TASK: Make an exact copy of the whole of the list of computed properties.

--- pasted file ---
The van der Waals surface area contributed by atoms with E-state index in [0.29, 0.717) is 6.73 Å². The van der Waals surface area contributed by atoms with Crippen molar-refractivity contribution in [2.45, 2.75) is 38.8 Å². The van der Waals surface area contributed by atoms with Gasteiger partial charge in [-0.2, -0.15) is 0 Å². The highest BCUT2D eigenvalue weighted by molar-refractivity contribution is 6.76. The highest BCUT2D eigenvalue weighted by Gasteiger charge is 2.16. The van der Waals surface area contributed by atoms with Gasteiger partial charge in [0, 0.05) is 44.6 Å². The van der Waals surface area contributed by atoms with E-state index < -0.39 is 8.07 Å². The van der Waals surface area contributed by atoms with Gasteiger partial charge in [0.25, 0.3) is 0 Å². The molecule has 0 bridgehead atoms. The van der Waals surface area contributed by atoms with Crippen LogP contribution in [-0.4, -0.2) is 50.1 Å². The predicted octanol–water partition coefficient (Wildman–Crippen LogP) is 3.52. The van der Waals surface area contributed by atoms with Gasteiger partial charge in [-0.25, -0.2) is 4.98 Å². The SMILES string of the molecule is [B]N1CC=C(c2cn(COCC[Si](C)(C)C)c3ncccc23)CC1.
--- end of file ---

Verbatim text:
The van der Waals surface area contributed by atoms with E-state index in [0.29, 0.717) is 6.73 Å². The van der Waals surface area contributed by atoms with Crippen molar-refractivity contribution in [2.45, 2.75) is 38.8 Å². The van der Waals surface area contributed by atoms with Gasteiger partial charge in [-0.2, -0.15) is 0 Å². The highest BCUT2D eigenvalue weighted by molar-refractivity contribution is 6.76. The highest BCUT2D eigenvalue weighted by Gasteiger charge is 2.16. The van der Waals surface area contributed by atoms with Gasteiger partial charge in [0, 0.05) is 44.6 Å². The van der Waals surface area contributed by atoms with E-state index < -0.39 is 8.07 Å². The van der Waals surface area contributed by atoms with Gasteiger partial charge in [0.25, 0.3) is 0 Å². The molecule has 0 bridgehead atoms. The van der Waals surface area contributed by atoms with Crippen LogP contribution in [-0.4, -0.2) is 50.1 Å². The predicted octanol–water partition coefficient (Wildman–Crippen LogP) is 3.52. The van der Waals surface area contributed by atoms with Gasteiger partial charge in [-0.25, -0.2) is 4.98 Å². The SMILES string of the molecule is [B]N1CC=C(c2cn(COCC[Si](C)(C)C)c3ncccc23)CC1.